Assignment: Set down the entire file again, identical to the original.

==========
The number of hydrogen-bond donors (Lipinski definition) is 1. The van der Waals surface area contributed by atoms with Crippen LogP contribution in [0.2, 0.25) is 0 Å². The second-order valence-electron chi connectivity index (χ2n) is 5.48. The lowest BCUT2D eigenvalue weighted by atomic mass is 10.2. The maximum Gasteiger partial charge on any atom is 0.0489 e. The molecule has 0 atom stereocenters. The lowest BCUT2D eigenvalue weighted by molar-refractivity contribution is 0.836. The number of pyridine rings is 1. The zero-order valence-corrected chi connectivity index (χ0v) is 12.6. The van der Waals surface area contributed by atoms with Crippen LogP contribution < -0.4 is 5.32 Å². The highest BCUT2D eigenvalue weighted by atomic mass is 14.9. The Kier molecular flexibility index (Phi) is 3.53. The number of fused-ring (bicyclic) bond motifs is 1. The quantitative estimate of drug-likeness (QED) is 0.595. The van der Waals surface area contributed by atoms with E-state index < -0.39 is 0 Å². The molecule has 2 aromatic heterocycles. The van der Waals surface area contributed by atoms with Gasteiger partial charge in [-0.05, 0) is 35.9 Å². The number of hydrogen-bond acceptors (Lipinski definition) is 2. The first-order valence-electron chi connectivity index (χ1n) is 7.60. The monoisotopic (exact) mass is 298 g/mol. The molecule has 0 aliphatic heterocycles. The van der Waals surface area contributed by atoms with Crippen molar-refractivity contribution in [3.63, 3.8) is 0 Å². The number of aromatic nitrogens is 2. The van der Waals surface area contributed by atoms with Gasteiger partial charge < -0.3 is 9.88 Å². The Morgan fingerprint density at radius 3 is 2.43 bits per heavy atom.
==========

The number of hydrogen-bond donors (Lipinski definition) is 1. The van der Waals surface area contributed by atoms with Crippen LogP contribution in [0.2, 0.25) is 0 Å². The second-order valence-electron chi connectivity index (χ2n) is 5.48. The lowest BCUT2D eigenvalue weighted by atomic mass is 10.2. The maximum Gasteiger partial charge on any atom is 0.0489 e. The molecule has 0 atom stereocenters. The lowest BCUT2D eigenvalue weighted by molar-refractivity contribution is 0.836. The number of pyridine rings is 1. The zero-order valence-corrected chi connectivity index (χ0v) is 12.6. The van der Waals surface area contributed by atoms with Crippen LogP contribution < -0.4 is 5.32 Å². The highest BCUT2D eigenvalue weighted by atomic mass is 14.9. The Kier molecular flexibility index (Phi) is 3.53. The number of fused-ring (bicyclic) bond motifs is 1. The quantitative estimate of drug-likeness (QED) is 0.595. The van der Waals surface area contributed by atoms with E-state index < -0.39 is 0 Å². The molecule has 2 aromatic heterocycles. The van der Waals surface area contributed by atoms with Gasteiger partial charge in [-0.05, 0) is 35.9 Å². The number of hydrogen-bond acceptors (Lipinski definition) is 2. The first-order valence-electron chi connectivity index (χ1n) is 7.60. The monoisotopic (exact) mass is 298 g/mol. The molecule has 0 aliphatic heterocycles. The van der Waals surface area contributed by atoms with Crippen molar-refractivity contribution in [3.63, 3.8) is 0 Å². The number of aromatic nitrogens is 2. The van der Waals surface area contributed by atoms with Gasteiger partial charge < -0.3 is 9.88 Å². The Morgan fingerprint density at radius 3 is 2.43 bits per heavy atom.